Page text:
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Editing Poser files on a Macintosh

Author: xalthorn

Tools Needed

  • Poser
  • Maconverter

This is for Mac OS 9 or earlier. Since Mac OS X 10.5 there is no way to use OS 9.

Introduction

One of the most annoying things I find as a Mac user is the problems encountered when I try to edit some of the Poser files such as the .CR2 and .pz2 files.

This tutorial will demonstrate a nice and easy way to allow you to edit the files just as PC users do.

The tutorial assumes that you know where these files are and that you actually want to mess around with them.

Step 1 - Get the tool

I spent a while messing around trying to write my own tools, and then I discovered that the 'Poser Maconverter' from http://www.soft-rabbit.com does everything I need to do.

So, go to the website and grab yourself a copy of the software if you haven't already got it for importing PC Poser files into your Mac version of Poser.

Step 2 - Make a backup copy

Always, always, always make a backup copy of the file you are going to edit. Even if you just make a copy of the file on your desktop and then delete the copy if everything went well. The last thing you want is to be left without a working file.

Making a backup copy means that if it all goes wrong, you can put the original file back and start all over again.

I cannot stress this enough. Make a backup copy. If you don't and things go wrong, you've only got yourself to blame.

Step 3 - Convert the mac format file to PC format

Run Maconverter ready for your file. Now, using the 'Expert' menu, select the 'Export to PC…' option.

Drag your Poser file to the application and untick the options until you only have the ticks that I have in the picture below.

400-014c2.jpg

Once it all looks fine, click on 'Convert' and after a short while, you should see the following screen showing that the conversion went fine.

400-014d2.jpg

If you now look at finder, where your original file was, you should now see two files. The original file and another .rsr file which holds the resources for the file.

Step 4 - Edit the files

Now you can edit the file in a text editor. This tutorial is not going to cover how, that's for the other excellent tutorials that already exist.

When you've finished making the changes to your file, you can move on to step 5.

Step 5 - Convert the files back to Mac format

Run Maconverter ready for your file. Now, using the 'Expert' menu, select the 'PC to Mac Conversion' option.

Drag the two files to the application; the file you have edited and it's .rsr file.

The default options should be fine, so just click on 'Convert' and wait for it to finish.

If you now look at finder, where the two files were, you should now see one combined file with the correct Poser icon.

This file can now be put into the correct position in the Poser file structure (if you moved it in the first place), you can now run Poser and see if your changes worked.

Step 6 - So why do I need to do all of this

I thought it would be worthwhile taking some time to explain what's going on with all of this, and why we need to mess around with all this converting in the first place.

Most filesystems (the PC for example) are nice and straightforward. A file exists, and the whole file is the data for the file. Basically, what you see is what you get, nothing is hidden.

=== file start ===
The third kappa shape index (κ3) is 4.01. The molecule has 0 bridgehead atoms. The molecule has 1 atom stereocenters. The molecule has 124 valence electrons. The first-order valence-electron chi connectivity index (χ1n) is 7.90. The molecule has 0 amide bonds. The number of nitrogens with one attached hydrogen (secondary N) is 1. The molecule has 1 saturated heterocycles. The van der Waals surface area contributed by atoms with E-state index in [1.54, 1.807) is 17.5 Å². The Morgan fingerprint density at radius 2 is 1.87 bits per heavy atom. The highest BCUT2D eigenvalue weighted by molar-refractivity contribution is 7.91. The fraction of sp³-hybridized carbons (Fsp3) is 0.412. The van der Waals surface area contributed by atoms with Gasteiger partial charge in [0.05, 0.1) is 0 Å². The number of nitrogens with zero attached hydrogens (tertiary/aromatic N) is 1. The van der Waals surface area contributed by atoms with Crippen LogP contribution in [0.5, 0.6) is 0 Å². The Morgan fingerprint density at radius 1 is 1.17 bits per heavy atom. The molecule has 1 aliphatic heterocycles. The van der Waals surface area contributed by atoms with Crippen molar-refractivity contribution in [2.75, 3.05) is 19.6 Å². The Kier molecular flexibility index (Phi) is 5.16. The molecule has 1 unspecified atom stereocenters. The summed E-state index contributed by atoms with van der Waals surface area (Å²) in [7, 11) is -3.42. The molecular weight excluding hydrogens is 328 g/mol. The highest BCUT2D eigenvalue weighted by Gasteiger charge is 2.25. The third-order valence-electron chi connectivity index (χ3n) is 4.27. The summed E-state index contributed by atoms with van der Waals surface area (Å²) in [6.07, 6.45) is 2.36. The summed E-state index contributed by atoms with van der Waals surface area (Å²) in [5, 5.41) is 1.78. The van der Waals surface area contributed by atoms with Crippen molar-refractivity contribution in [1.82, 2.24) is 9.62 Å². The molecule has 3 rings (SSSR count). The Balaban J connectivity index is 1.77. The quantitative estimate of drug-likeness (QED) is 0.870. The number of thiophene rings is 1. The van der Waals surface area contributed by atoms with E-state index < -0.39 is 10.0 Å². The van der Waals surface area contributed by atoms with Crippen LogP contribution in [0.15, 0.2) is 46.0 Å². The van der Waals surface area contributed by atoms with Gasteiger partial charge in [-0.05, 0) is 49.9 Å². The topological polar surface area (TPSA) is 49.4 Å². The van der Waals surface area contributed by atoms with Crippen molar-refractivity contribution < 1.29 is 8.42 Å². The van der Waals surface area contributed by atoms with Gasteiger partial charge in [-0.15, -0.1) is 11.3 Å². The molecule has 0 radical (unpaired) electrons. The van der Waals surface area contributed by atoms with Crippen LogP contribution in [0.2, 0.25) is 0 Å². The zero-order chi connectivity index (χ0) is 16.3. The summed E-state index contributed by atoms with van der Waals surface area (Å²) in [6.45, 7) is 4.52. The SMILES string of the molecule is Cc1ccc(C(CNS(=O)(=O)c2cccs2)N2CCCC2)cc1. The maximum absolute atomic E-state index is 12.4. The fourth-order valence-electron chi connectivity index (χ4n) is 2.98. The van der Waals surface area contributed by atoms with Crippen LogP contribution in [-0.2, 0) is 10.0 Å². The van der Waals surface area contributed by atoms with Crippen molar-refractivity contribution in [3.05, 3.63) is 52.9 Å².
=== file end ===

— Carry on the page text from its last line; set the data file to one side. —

The PC requires that a file is given an extension (.pz2, .CR2, etc) to identify what type of file it is and therefore which program it should be loaded into. Also, the icon for that filetype is determined for those files as a whole, all files of extension .CR2 will have the same icon and so on.

Now we get to the Mac. A file can have an extension or not, your choice. For simplicity and to help you keep track of what is what, it makes sense to keep an extension on the file, but it's not required.

A file has two hidden values that are important to the running of the thing. A file type and a file creator. These identify what type of file it is and what program created it.

A Mac also has things called 'forks'. Not used for eating, but they contain important parts of a file. There are two forks, the data fork, and the optional resource fork.

It used to be the case that the data fork would contain the actual file data (just like a PC) and the resource fork would contain the other information such as the file type, the file creator, the icon, and whatever other resources the file needed. However, to improve things, files have started to place the resources in a special part of the data fork. This part of the file is not seen when the file is loaded into a text editor, and is actually a special part of the file.

You *can* see this part of the file, and you can even make a copy of it should you want to. The resource part is reached by adding /rsrc onto the end of the filename (Cat.CR2/rsrc for example).

Now this sounds all fine and dandy, but when you load a file into TextEdit for example, and then save the file. The resource part of the data fork is overwritten meaning that Poser can no longer 'see' the file. It's also not very straightforward to reset the file type and creator which would allow Poser to see the file. There are many free programs on the internet that will let you do this, and with a little effort you can get Poser to see the file again. However, the icon will have gone and the wonderful, colourful icon that was in the Poser listing becomes a shrugging man.

Not nice, but at least we can avoid the issue by converting the file to PC format before editing and then converting it back.